Attachment and Relational Neuroscience informed Therapeutic Conversations: Video Course
Speaker: Professor Jeremy Holmes
Product: Video Course
CPD Hours: 3
Video course packs, including all notes are sent by an email link. Online video access remains available for 60 days from the date you receive the video course.
For more information on ticket types and order processing times please click here
Recent developments in attachment theory and relational neuroscience suggest a move from fixed intrapsychic representations to dynamic interactional models that acknowledge the social aspect of our brains. At this practical and intellectually stimulating seminar, Professor Jeremy Holmes starts with the premise that the essence of therapy is dialogue – evaluating how such attachment-informed, relational models can influence the effectiveness of our therapeutic conversations.
Full Course Information
Professor Jeremy Holmes first looks at the science, and then the art, of therapeutic conversation. Explaining the concept of care-giver-infant protoconversations, he specifically considers:
- Attachment and the Relational Brain – what we know from research on client-therapist interactions
- Affect regulation, sensitivity and mentalising and their respective roles in psychotherapeutic practice
- Using attachment ideas to foster resilience and tailor interventions to the degree of client disturbance
- The emergence of complex and nuanced narratives over the course of therapy
- Attachment as hidden regulator and Attachment across the life cycle: mature dependency
- Defensive exclusion and avoidance of negative affect in insecure attachment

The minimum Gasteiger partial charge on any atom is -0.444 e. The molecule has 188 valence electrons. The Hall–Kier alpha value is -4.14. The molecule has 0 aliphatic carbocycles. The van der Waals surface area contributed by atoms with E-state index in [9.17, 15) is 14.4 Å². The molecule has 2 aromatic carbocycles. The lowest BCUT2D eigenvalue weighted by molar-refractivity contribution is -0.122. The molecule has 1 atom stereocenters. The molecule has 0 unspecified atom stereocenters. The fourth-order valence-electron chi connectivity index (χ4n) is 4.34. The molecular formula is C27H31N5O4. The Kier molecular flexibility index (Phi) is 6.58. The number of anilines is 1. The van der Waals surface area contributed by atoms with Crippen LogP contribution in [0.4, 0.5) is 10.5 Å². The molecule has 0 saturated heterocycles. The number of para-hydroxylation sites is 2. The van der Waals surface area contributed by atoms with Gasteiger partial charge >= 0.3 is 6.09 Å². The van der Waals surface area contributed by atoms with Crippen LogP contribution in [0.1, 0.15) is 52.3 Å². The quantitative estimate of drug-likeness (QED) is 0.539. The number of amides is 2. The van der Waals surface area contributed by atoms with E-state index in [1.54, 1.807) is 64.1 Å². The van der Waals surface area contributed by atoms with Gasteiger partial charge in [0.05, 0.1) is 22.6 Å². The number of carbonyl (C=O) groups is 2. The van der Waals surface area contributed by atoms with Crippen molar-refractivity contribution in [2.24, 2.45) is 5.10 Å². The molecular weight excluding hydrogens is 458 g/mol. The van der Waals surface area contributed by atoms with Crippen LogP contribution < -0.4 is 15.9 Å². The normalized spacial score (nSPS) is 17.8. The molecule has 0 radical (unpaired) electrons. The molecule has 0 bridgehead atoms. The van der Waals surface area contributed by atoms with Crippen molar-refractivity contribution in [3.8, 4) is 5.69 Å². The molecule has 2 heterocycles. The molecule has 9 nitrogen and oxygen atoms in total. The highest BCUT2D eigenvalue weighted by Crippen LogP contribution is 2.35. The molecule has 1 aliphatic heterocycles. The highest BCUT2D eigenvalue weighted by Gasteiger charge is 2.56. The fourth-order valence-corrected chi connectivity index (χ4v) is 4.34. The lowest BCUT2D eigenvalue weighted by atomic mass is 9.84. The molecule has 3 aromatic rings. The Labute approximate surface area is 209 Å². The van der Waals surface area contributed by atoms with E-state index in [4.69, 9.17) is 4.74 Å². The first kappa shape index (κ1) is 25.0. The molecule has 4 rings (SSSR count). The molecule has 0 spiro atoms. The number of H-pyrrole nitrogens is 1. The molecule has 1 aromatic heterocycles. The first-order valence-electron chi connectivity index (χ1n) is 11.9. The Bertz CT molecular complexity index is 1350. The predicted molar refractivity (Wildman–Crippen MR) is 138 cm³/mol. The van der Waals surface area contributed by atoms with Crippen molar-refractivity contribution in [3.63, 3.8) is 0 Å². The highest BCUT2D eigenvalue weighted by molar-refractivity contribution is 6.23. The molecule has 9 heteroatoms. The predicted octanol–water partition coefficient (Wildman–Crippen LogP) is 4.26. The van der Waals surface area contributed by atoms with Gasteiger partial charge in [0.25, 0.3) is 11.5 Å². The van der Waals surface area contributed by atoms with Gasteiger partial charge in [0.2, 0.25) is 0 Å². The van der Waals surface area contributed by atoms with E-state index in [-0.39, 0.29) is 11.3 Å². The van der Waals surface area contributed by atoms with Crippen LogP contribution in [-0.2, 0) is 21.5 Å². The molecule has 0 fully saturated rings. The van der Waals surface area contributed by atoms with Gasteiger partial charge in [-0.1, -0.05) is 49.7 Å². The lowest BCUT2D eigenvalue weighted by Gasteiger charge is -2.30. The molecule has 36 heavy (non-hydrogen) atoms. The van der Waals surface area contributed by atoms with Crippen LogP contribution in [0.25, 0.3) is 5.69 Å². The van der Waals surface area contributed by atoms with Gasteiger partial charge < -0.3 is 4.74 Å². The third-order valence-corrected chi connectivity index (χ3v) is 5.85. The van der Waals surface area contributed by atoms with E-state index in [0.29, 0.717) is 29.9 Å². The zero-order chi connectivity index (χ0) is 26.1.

- Neuroplasticity and its relevance to therapy – how therapy may precipitate change
Throughout the seminar, Professor Holmes uses case examples (including those brought in by delegates), illustrating the practical implications of these theoretical discussions.
About the speaker
Professor Jeremy Holmes MD FRCPsych BPC is a psychiatrist and psychoanalytic psychotherapist. For 35 years he worked as Consultant Psychiatrist and Psychotherapist in the NHS, focussing especially on people with Borderline Personality Disorder. He was Chair of the Psychotherapy Faculty of the Royal College of Psychiatrists 1998-2002. Now partially retired, he teaches on the Masters and Doctoral psychoanalytic psychotherapy training and research programme at Exeter University, where he is visiting Professor; and lectures nationally and internationally. He has written more than 200 peer-reviewed papers and chapters in the field of Attachment and Psychoanalytic psychotherapy. His many books, translated into 7 languages, include The Oxford Textbook of Psychotherapy (co-editors Glen Gabbard and Judy Beck, 2005), Storr’s The Art of Psychotherapy (Taylor & Francis 2012; ‘highly commended’, bma medical books of the year) and Exploring in Security: Towards an Attachment-informed Psychoanalytic Psychotherapy (Routledge 2010; winner Canadian Psychological Association Goethe Award). A 6-volume compendium of the most important papers in Attachment (Benchmarks in Psychology: Attachment Theory, SAGE), co-edited with Arietta Slade, and the second edition of his classic John Bowlby and Attachment Theory (Routledge). His most recent publications include The Therapeutic Imagination: Using Literature to Deepen Psychodynamic Understanding and Enhance Empathy, and Attachments: Psychiatry, Psychotherapy, Psychoanalysis (both Routledge). He was recipient of the 2009 New York Attachment Consortium Bowlby-Ainsworth Founders Award.
© nscience 2020 / 21